New Zealand study questions nutritional superiority of organic food

Researchers from the University of Otago (New Zealand) reviewed about 100 international food studies and concluded that there is no evidence that organically grown foods are healthier or tastier than those grown using chemicals.

Principal Researcher Diane Bourn said that most of the studies which claimed that organic food had more vitamins and minerals did not take proper account of factors such as time of harvest, freshness, storage, and weather, which all influence the nutritional value of food. No evidence was found that certified that organic foods are more nutritionally superior.

Similarly, the superior taste of organic food could not be conclusively proven. However, Mrs Bourn did acknowledge the environmental benefits from growing organically. Reduced pesticide residues in organic foodstuffs also contribute to better food safety.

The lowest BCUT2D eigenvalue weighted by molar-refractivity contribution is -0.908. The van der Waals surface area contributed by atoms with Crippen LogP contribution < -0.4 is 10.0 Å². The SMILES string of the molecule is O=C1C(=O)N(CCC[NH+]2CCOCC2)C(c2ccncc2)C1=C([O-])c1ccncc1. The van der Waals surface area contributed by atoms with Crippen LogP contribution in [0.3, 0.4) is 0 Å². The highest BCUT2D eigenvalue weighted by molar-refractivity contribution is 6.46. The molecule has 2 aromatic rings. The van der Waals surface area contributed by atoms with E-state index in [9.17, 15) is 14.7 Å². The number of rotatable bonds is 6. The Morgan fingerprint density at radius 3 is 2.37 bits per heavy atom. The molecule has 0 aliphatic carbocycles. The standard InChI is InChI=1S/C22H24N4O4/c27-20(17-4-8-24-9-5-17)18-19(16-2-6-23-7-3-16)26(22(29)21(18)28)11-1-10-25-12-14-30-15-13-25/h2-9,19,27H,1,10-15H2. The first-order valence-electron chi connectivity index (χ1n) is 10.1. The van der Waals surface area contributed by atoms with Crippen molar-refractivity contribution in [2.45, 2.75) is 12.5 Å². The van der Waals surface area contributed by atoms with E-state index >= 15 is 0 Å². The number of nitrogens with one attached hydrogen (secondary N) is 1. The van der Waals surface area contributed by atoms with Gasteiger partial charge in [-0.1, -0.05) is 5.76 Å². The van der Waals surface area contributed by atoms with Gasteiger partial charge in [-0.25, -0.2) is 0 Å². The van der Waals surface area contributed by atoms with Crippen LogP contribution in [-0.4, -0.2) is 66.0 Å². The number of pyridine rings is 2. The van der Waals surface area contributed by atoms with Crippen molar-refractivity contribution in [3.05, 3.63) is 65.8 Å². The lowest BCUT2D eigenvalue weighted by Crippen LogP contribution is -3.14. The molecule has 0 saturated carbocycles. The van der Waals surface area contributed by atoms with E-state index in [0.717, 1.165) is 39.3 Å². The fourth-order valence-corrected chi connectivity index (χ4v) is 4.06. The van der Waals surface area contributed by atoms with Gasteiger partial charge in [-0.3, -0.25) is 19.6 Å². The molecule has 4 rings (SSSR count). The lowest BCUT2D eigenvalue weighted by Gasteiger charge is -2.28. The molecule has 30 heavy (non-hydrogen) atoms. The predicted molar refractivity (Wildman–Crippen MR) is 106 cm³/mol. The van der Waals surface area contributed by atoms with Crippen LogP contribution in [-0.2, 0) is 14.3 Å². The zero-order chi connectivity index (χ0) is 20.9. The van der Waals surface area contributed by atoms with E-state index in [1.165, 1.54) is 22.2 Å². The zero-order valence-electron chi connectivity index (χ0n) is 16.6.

The review was commissioned by the state-owned science agency New Zealand Institute of Crop & Food Research. Mrs Bourn added that it is possible that the non-use of pesticides in organic food production may lead to higher levels of compounds that help to naturally protect plants against pests and diseases. “Some of these may help protect against illnesses like heart disease and cancer. This is an area where much more research needs to be been carried out,” she said.


Organic producers avoid the use of artificial pesticides, fertilizers and herbicides. There are, however, no fixed standards. Following a number of food scares, the organic food sector has grown enourmously in recent years, especially in Europe and Japan. A London-based organic produce exchange valued the sector at more than $30 billion a year.

In 1991, the EU adopted a Regulation on organic production of agricultural products. In 1999, the Council extended its scope to cover organic livestock production. The rules were introduced as part of the reform of the common agricultural policy.


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